How to build "iPrzedluzacz" - the ultimate internet enabled desk power source

How to build “iPrzedluzacz” – the ultimate internet enabled desk power source

Sometimes people do things just because they don’t want to do other things they supposed to do, for example when you should learn for the exam you usually start cleaning your room etc 🙂 This is exactly the project of this kind. When I was looking for smth in my old stuff I’ve found an Arduino Mega I bought a couple of years ago and I had decided that its a good time to do something with it. Below its a simple recipe on how to build your own Arduino powered, internet enabled power source. The main idea behind this project is to be able to control 8 hight voltage endpoints using an internet, on the way I thought it would be nice to measure the mains voltage and current to calculate the power usage by all 8 endpoints together. On top of it I had added a simple 1-Wire temperature sensor to get the temperature information as well.

What will you need:

  1. An Arduino, I have used an Arduino Mega but it all depends how many relays you want to control, Mega contains a plethora of pins you could use for analog and digital inputs/outputs, I2C, PWM and whats not. I guess you could easily go with a smaller Arduino but the choice is yours of course.

  1. Arduino Ethernet Shield – this is in case you want to connect the stuff to internet which you want of course, there is of course a much nicer way with WiFi instead of Ethernet but it all depends what you have already in your toolbox and how much money you want to spend.

ArduinoWithEthernetShield      2. Relay board with as many relays as you need, I have the version for 8 relays, 230V and max 10A each.

20160219_153702      3. Power source – I have used a power adapter I had found from my old UK DAB radio, cut it open and extracted the PCB with all needed components, it gives me 6V and about 2A which is enough to run all the gear I need.

4. A transformer – this is to measure mains voltage, I have used one from old Nokia charger, gives me 9V, the amperage doesn’t matter here.

20160219_124833      5. A current sensor. I have used the one for 100A which I had available but it gives me problems (more on that below). There is another version of this sensor for 30 Amps which you should, I guess for smaller loads it would be more precise but who knows.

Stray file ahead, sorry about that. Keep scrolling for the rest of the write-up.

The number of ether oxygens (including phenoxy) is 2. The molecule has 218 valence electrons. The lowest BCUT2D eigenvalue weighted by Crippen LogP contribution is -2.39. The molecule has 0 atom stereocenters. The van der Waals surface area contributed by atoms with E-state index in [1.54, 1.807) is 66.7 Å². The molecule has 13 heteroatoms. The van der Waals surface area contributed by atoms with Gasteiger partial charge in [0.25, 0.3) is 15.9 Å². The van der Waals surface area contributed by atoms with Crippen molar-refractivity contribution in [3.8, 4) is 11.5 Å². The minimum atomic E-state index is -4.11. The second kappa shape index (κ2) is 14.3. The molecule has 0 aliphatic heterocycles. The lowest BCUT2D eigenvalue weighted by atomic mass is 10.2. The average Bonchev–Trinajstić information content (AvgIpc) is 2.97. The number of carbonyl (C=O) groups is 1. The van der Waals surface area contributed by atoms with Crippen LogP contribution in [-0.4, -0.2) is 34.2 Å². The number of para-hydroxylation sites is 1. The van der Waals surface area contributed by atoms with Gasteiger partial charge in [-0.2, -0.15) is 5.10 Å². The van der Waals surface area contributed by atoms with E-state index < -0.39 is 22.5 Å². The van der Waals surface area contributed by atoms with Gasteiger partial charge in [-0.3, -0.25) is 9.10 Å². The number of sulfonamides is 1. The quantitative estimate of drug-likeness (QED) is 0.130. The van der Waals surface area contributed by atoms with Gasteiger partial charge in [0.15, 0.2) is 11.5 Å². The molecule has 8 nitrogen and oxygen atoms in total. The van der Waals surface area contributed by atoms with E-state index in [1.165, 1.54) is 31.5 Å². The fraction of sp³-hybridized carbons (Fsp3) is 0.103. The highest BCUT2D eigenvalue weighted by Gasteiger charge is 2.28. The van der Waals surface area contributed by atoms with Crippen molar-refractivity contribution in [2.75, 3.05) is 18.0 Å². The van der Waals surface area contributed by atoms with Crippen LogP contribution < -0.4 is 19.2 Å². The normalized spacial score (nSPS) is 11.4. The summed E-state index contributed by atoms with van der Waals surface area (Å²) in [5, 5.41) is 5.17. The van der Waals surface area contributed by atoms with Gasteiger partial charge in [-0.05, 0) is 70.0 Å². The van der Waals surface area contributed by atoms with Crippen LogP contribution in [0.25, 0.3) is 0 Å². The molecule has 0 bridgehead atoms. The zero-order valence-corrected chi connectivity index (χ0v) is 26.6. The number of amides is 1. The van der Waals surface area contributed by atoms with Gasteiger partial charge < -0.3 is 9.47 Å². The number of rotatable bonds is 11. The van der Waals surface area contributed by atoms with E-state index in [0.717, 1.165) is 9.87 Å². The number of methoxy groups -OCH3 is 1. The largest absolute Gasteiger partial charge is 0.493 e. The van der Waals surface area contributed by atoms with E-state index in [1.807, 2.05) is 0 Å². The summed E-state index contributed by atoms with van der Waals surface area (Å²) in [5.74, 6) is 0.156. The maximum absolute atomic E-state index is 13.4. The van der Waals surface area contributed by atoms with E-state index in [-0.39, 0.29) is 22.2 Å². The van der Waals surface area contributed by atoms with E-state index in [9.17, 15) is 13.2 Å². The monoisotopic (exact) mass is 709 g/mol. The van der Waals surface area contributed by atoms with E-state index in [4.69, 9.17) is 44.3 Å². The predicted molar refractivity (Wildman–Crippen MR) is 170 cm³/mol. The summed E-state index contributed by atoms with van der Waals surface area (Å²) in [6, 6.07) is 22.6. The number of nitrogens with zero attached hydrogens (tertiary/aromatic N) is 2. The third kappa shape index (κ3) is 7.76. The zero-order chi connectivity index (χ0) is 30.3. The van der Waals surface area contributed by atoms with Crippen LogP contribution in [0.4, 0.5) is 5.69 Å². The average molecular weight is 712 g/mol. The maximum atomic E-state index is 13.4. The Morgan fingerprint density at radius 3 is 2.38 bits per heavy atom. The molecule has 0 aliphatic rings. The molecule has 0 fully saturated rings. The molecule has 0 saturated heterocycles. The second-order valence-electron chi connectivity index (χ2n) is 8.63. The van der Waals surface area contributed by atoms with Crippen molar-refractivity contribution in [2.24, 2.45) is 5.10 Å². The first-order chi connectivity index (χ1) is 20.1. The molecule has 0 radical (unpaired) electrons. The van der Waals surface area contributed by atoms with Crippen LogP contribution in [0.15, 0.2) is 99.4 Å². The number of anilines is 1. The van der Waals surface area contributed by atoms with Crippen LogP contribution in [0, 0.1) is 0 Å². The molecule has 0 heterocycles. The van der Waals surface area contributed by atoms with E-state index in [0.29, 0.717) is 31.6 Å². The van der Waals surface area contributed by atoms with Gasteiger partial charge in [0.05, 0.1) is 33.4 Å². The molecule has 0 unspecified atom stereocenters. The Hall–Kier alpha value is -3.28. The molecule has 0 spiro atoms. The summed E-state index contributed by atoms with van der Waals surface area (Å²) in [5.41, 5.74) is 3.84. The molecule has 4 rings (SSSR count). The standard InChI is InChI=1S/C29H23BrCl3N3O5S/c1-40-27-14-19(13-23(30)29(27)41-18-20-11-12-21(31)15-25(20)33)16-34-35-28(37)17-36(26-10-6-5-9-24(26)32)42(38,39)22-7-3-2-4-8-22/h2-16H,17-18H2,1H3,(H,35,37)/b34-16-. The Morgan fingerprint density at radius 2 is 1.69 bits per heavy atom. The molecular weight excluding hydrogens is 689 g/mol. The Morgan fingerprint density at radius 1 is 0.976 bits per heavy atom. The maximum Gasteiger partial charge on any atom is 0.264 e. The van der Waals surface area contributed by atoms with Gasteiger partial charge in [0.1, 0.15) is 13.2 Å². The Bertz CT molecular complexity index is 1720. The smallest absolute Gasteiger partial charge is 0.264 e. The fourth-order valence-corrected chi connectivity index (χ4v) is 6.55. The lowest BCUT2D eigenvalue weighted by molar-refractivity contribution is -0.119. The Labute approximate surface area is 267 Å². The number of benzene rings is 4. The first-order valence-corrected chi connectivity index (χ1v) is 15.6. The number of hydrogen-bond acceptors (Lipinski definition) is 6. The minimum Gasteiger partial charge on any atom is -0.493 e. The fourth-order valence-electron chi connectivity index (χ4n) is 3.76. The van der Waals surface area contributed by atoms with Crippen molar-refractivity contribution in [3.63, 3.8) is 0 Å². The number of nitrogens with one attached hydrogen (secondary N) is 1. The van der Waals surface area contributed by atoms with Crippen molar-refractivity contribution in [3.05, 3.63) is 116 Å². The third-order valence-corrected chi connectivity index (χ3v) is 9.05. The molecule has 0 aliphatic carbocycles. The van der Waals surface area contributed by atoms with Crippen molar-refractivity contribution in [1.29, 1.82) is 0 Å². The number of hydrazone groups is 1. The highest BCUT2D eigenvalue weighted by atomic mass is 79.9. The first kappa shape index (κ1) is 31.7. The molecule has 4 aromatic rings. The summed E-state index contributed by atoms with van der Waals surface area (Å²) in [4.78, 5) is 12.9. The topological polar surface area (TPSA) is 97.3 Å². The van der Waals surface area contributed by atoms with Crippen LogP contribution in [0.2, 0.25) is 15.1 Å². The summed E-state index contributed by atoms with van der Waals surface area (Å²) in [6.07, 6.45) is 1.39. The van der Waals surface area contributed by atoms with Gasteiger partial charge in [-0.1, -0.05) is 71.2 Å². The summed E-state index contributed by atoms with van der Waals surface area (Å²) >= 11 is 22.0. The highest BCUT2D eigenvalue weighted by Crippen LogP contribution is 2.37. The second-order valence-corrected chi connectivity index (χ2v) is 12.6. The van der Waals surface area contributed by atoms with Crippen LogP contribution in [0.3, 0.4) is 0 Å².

20160219_111344      6. Temperature sensor, for accurate readings and because I had I2C available I used popular DS18B20 sensor

7. Any LCD Display

 

Finished product looks like the one below:

20160225_113056

by executing the commands on the PC terminal or directly in the browser I’m able to switch on and off the 8 plugs with power as well as receive the status update from the thing itself with information which relays are on/off, the current temperature, voltage and amperage used.

Driving relay shield is pretty straightforward and I’m not going to describe it here in more detail, just have a look into the source code available on github (link given) and you should be fine. Whats interesting (a bit more) is current and voltage reading. While I was working on this project I have found an excellent resource for the power measurements at: openenergymonitor.org

Reading voltage:

I was lucky enough to find similar adapter they used on the OpenEnergyMonitor, it actually just a transformer I have managed to get out of old sealed Nokia charger, it gives me around 9V and was equipped with a simple Gretz bridge I got rid off. I have connected it to the Arduino in a similar way given here:

Arduino AC voltage input_1

 

Reading current

Similarly, current measurement was done with the SCT-013-000 sensor (https://nettigo.pl/products/bezinwazyjny-czujnik-natezenia-pradu-ac-max-100a) there is an 30A option available which could I guess give a better accuracy with smaller loads (not sure about that tho).

Full description on how it works is given here

Arduino AC current input A